All chief river systems have a particular window period they produce the best fish in. Another good time to fish these snow fed rivers is, post monsoon, from the middle of September through till the middle of November. Confluences predominantly, during this time produce fine results, principally when the rivers are changing color and just about begin to maintain their usual color subsequent to the monsoons.
Most fishing in the north if preferably done in the region of confluences, due to the kind of results they have produced over the years and for obvious reasons. Mostly, post monsoon when the reciting river gives the fish an indication to move down, the fish after laying their eggs are exhausted and hungry start their journey down to the lower reaches of the river, this is considered to be one of the best times to be fishing in most waters of north India. Predominantly, spinning is the most killing way to fish. As a generalization it would be rite to say that the best months to be fishing in the north would be March and October.
The enormity of the Himalayan Mahseer’s territory leaves even currently some rivers and their confluences untouched by anglers. With that said, deep pools, which are in abundance, too make great spots for the fishing both on spinning and on baits. What usually makes it harder though is the flow, which the Mahseer for understandable reasons uses utterly to its benefit. The flow of some of these rapids one fishes in is so intense that one can hardly hear anything.
The Mahseer of various regions of the country over time have adapted themselves to lakes as well. A fine example of this could be seen in the natural lakes of Kumaon, this region lies in the north Indian state of Uttaranchal, over the years it has adapted it self to the many man reservoirs in various parts of the country too.
By and large Mahseer fishing is compared to fishing for the Salmon, for the similarity in methods more so in fishing for the northern Mahseer than for the southern fish. The kind tackle used for spinning or fly-fishing for that matter would generally be used for catching large Salmon. Truly the appeal of Mahseer fishing in the north is on either taking the Mahseer on the big river on spinning or the smaller clearer streams on the fly.
The Mahseer prefer taking in clear water, in fact the clearer the better. The rougher the better too, he’d rather take in turbulent water. Thunder or rain may or may not hold back his unpredictable craving.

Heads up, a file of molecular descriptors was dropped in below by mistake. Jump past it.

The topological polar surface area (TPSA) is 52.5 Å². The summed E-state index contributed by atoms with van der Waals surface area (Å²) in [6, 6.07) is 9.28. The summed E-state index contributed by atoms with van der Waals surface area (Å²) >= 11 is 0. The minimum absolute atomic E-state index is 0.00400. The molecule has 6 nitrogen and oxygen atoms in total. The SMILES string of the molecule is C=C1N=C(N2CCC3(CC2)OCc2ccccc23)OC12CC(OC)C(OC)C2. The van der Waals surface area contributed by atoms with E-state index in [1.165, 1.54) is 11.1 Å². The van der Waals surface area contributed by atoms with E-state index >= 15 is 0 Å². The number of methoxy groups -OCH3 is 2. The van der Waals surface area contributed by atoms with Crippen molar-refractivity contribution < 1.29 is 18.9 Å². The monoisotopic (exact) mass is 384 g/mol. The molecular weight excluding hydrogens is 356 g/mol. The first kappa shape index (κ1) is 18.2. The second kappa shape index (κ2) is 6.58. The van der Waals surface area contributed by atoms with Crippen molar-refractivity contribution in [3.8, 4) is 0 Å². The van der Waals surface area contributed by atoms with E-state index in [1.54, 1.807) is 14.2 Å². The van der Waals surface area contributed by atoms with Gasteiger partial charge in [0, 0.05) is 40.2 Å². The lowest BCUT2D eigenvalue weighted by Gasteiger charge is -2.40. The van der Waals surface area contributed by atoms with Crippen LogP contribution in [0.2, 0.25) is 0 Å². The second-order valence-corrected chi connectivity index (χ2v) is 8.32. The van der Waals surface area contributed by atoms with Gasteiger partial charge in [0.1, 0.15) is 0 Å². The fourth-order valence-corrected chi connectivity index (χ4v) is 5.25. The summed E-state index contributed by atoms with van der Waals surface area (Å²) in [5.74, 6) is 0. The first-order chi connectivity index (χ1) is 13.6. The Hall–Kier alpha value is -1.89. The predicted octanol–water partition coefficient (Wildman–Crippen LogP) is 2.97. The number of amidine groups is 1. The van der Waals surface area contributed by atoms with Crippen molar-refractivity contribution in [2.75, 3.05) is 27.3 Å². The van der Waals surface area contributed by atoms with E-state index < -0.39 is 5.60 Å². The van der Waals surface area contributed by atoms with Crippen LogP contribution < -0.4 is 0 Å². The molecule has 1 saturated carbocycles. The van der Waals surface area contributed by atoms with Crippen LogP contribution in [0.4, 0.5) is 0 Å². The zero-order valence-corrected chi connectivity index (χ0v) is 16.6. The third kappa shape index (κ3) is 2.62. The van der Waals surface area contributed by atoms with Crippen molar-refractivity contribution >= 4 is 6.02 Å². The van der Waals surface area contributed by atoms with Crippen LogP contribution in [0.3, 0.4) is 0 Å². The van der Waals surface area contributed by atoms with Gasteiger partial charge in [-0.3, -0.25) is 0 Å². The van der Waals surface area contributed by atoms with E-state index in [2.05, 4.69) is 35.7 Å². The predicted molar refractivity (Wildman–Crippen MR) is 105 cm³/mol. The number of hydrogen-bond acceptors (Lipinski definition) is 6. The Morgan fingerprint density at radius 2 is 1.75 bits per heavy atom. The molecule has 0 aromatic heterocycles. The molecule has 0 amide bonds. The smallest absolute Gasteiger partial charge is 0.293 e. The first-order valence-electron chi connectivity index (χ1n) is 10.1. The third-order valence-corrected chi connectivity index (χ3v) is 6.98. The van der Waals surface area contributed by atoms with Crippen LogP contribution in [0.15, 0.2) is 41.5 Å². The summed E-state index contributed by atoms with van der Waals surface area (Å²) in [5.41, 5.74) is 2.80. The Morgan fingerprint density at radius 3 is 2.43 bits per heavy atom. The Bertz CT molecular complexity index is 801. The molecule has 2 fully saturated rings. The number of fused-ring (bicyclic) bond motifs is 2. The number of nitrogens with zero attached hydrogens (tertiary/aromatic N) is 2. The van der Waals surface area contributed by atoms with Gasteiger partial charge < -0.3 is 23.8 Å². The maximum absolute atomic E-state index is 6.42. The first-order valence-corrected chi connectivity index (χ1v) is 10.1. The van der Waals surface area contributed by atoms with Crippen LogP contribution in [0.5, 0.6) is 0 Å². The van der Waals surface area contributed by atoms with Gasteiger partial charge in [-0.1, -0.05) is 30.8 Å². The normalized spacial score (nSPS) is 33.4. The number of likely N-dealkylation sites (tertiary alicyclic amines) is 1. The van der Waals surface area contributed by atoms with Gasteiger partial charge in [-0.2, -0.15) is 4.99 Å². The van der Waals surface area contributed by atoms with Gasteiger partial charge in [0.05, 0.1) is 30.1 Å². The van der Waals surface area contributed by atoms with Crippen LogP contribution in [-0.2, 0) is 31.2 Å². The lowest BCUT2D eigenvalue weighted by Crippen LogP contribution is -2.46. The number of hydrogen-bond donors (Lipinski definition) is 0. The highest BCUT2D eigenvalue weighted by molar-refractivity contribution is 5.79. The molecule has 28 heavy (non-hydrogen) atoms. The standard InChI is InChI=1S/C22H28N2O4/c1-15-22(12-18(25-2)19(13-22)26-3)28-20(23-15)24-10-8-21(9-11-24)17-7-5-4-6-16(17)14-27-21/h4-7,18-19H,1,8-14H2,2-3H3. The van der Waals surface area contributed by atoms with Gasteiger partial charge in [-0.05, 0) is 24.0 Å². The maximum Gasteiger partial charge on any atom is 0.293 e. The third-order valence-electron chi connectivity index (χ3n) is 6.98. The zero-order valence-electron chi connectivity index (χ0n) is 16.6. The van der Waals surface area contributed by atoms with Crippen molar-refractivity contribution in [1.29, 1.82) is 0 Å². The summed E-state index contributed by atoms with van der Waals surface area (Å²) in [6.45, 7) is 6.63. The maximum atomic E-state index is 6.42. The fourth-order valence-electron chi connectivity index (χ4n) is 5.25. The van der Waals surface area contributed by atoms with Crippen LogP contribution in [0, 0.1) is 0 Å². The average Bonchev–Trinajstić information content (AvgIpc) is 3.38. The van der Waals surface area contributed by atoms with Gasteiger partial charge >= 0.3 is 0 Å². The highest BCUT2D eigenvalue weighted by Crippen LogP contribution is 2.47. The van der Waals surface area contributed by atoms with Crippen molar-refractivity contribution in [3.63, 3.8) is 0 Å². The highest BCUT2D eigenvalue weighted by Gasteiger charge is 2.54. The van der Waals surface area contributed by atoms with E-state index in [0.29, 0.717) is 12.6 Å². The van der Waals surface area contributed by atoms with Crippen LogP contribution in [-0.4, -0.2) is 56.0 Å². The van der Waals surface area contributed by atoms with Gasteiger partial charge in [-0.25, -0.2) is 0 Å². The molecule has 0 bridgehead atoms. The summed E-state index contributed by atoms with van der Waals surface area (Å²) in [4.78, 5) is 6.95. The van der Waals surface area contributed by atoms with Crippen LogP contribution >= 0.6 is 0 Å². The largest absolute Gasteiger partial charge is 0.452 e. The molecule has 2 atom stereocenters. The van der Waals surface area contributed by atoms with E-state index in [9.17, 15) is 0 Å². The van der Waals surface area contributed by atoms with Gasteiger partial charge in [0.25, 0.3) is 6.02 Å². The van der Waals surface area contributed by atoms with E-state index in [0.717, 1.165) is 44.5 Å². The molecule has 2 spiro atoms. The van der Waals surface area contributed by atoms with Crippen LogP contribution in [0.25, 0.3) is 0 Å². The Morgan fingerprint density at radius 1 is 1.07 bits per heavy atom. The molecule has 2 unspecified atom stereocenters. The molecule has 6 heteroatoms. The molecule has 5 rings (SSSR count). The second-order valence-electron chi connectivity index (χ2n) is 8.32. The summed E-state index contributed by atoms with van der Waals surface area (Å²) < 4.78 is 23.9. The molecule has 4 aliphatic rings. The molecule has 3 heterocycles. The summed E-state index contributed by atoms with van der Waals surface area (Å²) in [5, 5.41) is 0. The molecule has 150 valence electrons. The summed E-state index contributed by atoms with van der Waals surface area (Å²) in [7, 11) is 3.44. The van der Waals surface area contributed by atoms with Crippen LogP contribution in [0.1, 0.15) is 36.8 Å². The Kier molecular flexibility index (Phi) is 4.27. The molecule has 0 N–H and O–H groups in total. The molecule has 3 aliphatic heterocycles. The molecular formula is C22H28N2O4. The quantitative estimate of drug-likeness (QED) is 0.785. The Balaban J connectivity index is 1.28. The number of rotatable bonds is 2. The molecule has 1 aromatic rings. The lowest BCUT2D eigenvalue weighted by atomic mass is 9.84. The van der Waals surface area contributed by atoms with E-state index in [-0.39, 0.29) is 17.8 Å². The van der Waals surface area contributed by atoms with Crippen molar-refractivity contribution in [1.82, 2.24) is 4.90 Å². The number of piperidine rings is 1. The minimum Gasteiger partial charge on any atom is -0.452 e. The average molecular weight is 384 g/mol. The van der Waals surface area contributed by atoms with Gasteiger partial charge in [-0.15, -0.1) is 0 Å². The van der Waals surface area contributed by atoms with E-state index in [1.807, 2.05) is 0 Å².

His size is no indication of what he wants, the tiny fish of one pound or less will ambitiously take a four inch spoon, with the same readiness a monster of 30 to 40 lbs takes a half inch fly spoon.
It is and remarkably omnivorous fish. The Mahseer is noted to be a discontinuous feeder. Green filamentous algae and other water plants taken in with intent or while seizing aquatic insects on them, Figs, other things thrown by humans, other insect, fish, etc has been recorded from the stomach of Mahseer.
Mahseer migrate upstream, from the main river into the rivulets mainly during the southwest monsoon (July through September) for the purpose of spawning, this is when they ascend to substantial heights up to (2500 ft). Though migration process is not only due to the reproductive biology of the fish but also in search of fresh feeding grounds.
The migration is a very significant feature of the Himalayan Mahseer’s life cycle and the fish moves extensively during this period. Over the years it has been subject to a fair amount of field research by ichthyologists, but still there are a lot of unanswered questions, which will only take years to reveal.
India’s considered an outlying destination for most anglers, a majority of us of do not even bother exploring sporting possibilities when planning a trip here, one thinks of the prehistoric shrines, and the rich culture, least to state the adventure or the fishing bit of it, though, the Himalayas have long been considered the true land of adventure, for their celebrated snow capped mountains.
Mostly, the lack of information on the fishing possibilities here makes it rather uninteresting for any one to look forward to a sporting experience. Out of the many rivers draining the Indian Himalayas there is sport to be obtained in almost all of them, some more than the others, however the timing and the right area are most vital.